5 food trends you'll be seeing a lot of in Toronto this year
Toronto food trends usually change with the seasons, but sometimes they last longer than a few months. As we start 2017, it's time to look back on some of the food trends that emerged last year to try to predict what'll fill our plates (and bellies) for the next 12 months.
Here are my picks for 5 food trends you'll be seeing a lot of in 2017.
After Planta and Awai opened last year, it seems like vegetarian and vegan fare is about more than just grain bowls and soy-based meat substitutes. Both of these restaurants use vegetables creatively and are upping the ante when it comes to plant-based dining in Toronto.
Speaking of Planta, this eatery introduced cocktails made with various types of cold-pressed juice. With the number of juice bars in the city, it only seems natural that we'll see more of these fruit and veggie-based libations in the near future.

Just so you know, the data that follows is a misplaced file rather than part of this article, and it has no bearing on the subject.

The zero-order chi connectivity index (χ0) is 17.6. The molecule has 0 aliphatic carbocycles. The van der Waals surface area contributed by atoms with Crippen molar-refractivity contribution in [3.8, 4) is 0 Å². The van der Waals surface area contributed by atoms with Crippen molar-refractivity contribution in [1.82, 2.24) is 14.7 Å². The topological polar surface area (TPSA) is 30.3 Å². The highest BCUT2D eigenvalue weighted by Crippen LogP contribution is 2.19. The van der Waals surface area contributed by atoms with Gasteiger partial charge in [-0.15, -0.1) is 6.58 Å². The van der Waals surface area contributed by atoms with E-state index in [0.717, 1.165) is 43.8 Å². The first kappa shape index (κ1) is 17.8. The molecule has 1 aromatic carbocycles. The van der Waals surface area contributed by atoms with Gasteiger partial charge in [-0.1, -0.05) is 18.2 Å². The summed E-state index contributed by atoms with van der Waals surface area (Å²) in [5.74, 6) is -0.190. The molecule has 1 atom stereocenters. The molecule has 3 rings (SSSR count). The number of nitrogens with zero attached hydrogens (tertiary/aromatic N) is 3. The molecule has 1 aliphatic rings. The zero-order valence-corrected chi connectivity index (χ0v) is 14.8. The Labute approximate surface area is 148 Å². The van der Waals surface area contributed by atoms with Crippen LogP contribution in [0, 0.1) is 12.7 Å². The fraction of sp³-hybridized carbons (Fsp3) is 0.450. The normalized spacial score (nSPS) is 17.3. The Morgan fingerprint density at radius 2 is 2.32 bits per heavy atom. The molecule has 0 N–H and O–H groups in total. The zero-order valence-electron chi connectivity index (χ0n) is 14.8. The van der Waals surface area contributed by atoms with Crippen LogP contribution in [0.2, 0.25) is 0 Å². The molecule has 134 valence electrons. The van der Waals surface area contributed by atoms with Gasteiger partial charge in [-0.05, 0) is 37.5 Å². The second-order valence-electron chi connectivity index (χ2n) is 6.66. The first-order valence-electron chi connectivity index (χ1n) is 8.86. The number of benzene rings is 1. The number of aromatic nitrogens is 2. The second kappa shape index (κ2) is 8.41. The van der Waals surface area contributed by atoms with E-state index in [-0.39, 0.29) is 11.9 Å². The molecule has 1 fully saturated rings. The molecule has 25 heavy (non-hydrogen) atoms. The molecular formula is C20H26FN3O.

You might have seen activated charcoal at the city's various juice bars as well as in cosmetics. But more and more frequently, it's been making its way onto restaurant menus. Check out the carbon crust at Masseria, for instance.
According to Pinterest, Jackfruit is plenty trendy. The starchy fruit, which is native to southeast Asia, is often used as a meat substitute (at restaurants such as Smoke Signals, for instance) but it can also come in sweeter dishes - check out the jackfruit and banana-stuffed spring rolls at Lola's Kusina if you want to try it.
It seems like 2016 was the year of over-the-top everything and outrageous food mashups (think sushi burritos, jacked up milkshakes and rainbow bagels). And it looks like that'll continue into 2017, largely thanks to the power of Instagram. Though we'll probably also get some more thoughtful food combinations, like at the newly opened Lake Inez and Doma.
Jesse Milns at Masseria
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